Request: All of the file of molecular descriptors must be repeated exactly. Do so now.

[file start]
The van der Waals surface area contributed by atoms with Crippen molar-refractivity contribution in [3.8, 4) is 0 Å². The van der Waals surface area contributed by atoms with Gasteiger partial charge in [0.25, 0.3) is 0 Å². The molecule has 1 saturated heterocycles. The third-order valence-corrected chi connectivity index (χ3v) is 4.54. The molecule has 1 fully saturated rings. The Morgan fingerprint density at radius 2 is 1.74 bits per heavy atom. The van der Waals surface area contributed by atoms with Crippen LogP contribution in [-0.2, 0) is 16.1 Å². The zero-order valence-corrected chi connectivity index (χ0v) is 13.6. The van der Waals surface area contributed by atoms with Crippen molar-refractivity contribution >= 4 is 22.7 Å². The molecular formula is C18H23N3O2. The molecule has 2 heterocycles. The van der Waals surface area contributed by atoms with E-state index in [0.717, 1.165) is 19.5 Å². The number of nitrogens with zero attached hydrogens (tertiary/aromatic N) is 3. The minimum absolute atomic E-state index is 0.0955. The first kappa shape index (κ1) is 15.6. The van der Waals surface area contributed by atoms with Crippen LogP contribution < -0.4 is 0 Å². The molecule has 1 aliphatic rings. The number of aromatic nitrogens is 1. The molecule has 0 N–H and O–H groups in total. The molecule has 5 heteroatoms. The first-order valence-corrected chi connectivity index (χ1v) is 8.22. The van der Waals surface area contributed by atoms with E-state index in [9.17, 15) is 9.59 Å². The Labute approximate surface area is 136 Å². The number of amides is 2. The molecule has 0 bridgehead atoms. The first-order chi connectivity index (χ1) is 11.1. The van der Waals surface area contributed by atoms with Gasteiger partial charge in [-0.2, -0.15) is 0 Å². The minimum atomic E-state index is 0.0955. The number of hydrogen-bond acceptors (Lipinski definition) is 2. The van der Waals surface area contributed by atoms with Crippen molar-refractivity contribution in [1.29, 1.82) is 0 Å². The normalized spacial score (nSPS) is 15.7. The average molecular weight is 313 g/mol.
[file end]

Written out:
The van der Waals surface area contributed by atoms with Crippen molar-refractivity contribution in [3.8, 4) is 0 Å². The van der Waals surface area contributed by atoms with Gasteiger partial charge in [0.25, 0.3) is 0 Å². The molecule has 1 saturated heterocycles. The third-order valence-corrected chi connectivity index (χ3v) is 4.54. The molecule has 1 fully saturated rings. The Morgan fingerprint density at radius 2 is 1.74 bits per heavy atom. The van der Waals surface area contributed by atoms with Crippen LogP contribution in [-0.2, 0) is 16.1 Å². The zero-order valence-corrected chi connectivity index (χ0v) is 13.6. The van der Waals surface area contributed by atoms with Crippen molar-refractivity contribution >= 4 is 22.7 Å². The molecular formula is C18H23N3O2. The molecule has 2 heterocycles. The van der Waals surface area contributed by atoms with E-state index in [0.717, 1.165) is 19.5 Å². The number of nitrogens with zero attached hydrogens (tertiary/aromatic N) is 3. The minimum absolute atomic E-state index is 0.0955. The first kappa shape index (κ1) is 15.6. The van der Waals surface area contributed by atoms with Crippen LogP contribution < -0.4 is 0 Å². The molecule has 1 aliphatic rings. The number of aromatic nitrogens is 1. The molecule has 0 N–H and O–H groups in total. The molecule has 5 heteroatoms. The first-order valence-corrected chi connectivity index (χ1v) is 8.22. The van der Waals surface area contributed by atoms with E-state index in [9.17, 15) is 9.59 Å². The Labute approximate surface area is 136 Å². The number of amides is 2. The molecule has 0 bridgehead atoms. The first-order chi connectivity index (χ1) is 11.1. The van der Waals surface area contributed by atoms with Gasteiger partial charge in [-0.2, -0.15) is 0 Å². The minimum atomic E-state index is 0.0955. The number of hydrogen-bond acceptors (Lipinski definition) is 2. The van der Waals surface area contributed by atoms with Crippen molar-refractivity contribution in [1.29, 1.82) is 0 Å². The normalized spacial score (nSPS) is 15.7. The average molecular weight is 313 g/mol.